- The Washington Times - Monday, August 10, 2015

As gay media cheered the “evolution” of Bishop T.D. Jakes on gay rights, the prominent black pastor issued a statement saying he was “shocked” to be so misinterpreted.

“For the record, I do not endorse same-sex marriage. But I respect the rights that this country affords those that disagree with me,” Mr. Jakes said in a Facebook statement posted around midnight Monday.

He explained that in an Aug. 4 interview on Huff Post Live, he was asked about the “black church” and its role in ministering to gay people.

“I briefly mentioned … the word[s] ‘evolved and evolving’ regarding my approach over the 39 years of my ministry to gay people who choose to come to our services” at The Potter’s House in Dallas,” Mr. Jakes wrote on Facebook.

“I was SHOCKED to read that this was manipulated in a subsequent article to say I endorsed same-sex marriage,” he said. “My position on the subject [of same-sex marriage] has been steadfast and rooted in scripture.”

Mr. Jakes, who also is a popular author, soon garnered more tha 400 mostly approving comments on his T.D. Jakes Ministries Facebook page.

However, Jennifer LeClaire, senior editor at Charisma magazine, posted Mr. Jakes’ Facebook reply on her Watchman on the Wall blog — and then asked her readers, “What’s your take?”

She also referenced religion academic and author Michael Brown’s Monday article on TownHall.com that was titled, “Bishop Jakes, Could You Clarify Your Stance on Homosexuality?”

“Given your stature as one of the most influential Christian leaders in the country, and given the fact that headlines now read, ‘T.D. Jakes Comes Out for ‘Gay Marriage’ and ‘LGBT Churches’ … and ‘Bishop T.D. Jakes says Black church changing stance on LGBT community,’ I appeal to you to remove all ambiguity and state clearly what you believe,” Mr. Brown wrote, noting that when he posted his article, he had not yet heard from Mr. Jakes.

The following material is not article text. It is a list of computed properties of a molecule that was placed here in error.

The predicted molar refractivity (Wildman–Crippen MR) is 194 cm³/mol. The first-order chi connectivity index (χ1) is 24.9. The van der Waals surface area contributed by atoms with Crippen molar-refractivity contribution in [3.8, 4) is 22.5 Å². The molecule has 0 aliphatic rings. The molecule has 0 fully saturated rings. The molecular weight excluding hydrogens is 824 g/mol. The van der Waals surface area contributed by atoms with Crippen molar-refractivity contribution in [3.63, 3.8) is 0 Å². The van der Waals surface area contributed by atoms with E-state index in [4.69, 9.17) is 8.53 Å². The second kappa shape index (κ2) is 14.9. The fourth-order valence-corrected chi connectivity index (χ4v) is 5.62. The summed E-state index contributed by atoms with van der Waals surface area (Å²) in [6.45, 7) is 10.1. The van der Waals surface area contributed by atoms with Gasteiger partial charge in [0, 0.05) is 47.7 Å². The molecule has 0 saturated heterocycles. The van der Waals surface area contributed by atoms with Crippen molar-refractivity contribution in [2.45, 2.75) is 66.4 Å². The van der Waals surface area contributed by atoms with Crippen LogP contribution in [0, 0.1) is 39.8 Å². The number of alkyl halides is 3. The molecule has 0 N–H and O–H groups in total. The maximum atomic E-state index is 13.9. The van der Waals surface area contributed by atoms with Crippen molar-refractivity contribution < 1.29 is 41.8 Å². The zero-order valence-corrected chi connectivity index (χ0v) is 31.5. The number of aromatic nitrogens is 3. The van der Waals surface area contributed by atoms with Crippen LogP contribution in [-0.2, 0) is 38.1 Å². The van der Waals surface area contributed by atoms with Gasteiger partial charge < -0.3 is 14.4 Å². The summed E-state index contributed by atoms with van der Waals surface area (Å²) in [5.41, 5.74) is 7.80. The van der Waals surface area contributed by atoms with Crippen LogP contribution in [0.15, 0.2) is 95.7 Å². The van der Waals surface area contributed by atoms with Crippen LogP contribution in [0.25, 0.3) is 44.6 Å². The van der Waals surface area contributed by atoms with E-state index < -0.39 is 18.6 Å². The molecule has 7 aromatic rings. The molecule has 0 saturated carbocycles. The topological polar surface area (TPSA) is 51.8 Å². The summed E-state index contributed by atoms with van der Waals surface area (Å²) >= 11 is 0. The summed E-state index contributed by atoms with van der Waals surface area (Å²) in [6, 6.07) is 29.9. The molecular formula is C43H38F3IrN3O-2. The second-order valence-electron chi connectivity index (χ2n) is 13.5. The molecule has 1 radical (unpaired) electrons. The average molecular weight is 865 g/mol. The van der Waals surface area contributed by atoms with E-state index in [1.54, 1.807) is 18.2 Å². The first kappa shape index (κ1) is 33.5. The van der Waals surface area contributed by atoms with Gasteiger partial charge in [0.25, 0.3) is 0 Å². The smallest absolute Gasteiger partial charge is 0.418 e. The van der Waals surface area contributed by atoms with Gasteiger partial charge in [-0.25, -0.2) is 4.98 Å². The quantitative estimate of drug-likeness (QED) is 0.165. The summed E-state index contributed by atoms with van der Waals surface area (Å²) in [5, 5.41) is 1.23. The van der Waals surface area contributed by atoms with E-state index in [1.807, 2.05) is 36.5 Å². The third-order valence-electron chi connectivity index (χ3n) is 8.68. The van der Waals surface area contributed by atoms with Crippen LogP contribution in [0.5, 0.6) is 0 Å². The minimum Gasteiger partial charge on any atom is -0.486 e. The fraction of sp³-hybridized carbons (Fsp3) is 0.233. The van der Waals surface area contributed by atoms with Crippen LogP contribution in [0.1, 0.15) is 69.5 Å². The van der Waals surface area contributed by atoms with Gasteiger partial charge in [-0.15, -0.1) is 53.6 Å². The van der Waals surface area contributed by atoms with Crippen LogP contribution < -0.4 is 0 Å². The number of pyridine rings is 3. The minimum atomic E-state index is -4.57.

In his Facebook statement, Mr. Jakes scolded a “so-called Christian publication” that chose to “misconstrue my words using lazy journalistic tactics to further their own agenda and draw attention to their site.”

According to other online articles, the offending article is likely the Aug. 7 article on Christian News Network, that had the headline, “T.D. Jakes Comes Out for ‘Gay Rights’ and ‘LGBT Churches, ‘Says Position is ‘Evolving.’”

Mr. Jakes said in his Facebook statement that “I simply meant that my method is evolving — not my message.”

Meanwhile, in gay media, On Top Magazine, and the popular blog, Towleroad, both offered a Jakes story for their readers.

On Top Magazine highlighted Mr. Jakes’ comment that he is “evolving” and that the black church and LGBT community can “absolutely” coexist. Mr. Jakes also said LGBT people should “find a household of worship that reflects” their views and beliefs, like anyone else, the publication said.

An article for Towleroad said Mr. Jakes — “one of the nation’s most influential African-American pastors” — says he “is slowly but surely evolving on LGBT rights.”

“Clearly, Jakes still has a ways to go,” author John Wright wrote on Towleroad.com, adding that Mr. Jakes has also said Christians need to watch to make sure “our religious freedom is also respected and protected so that we don’t have to get caught up in the winds of the world and go the way the world is going.”

“Nevertheless, in a state where African-Americans lag the overall population when it comes to support for same sex marriage, Jakes’ comments are a step in the right direction,” Mr. Wright wrote.

Both gay media noted that in 2009, Mr. Jakes’ son, Jermaine Jakes, was arrested for indecent exposure in a police sting involving gay men in a Dallas park.

Mr. Jakes said in a statement about that arrest that while children may not live up to parents’ highest and best ideals, “we don’t diminish our love for them as recompense for our disapproval.”

“It is in moments like these that I am so grateful that we do not preach that we are the solution, but we look to Christ for resolution,” Mr. Jakes said, adding that “as a very human family with real issues, like many other people, we will draw from the same well of grace to which we have led others to drink and be refreshed.”

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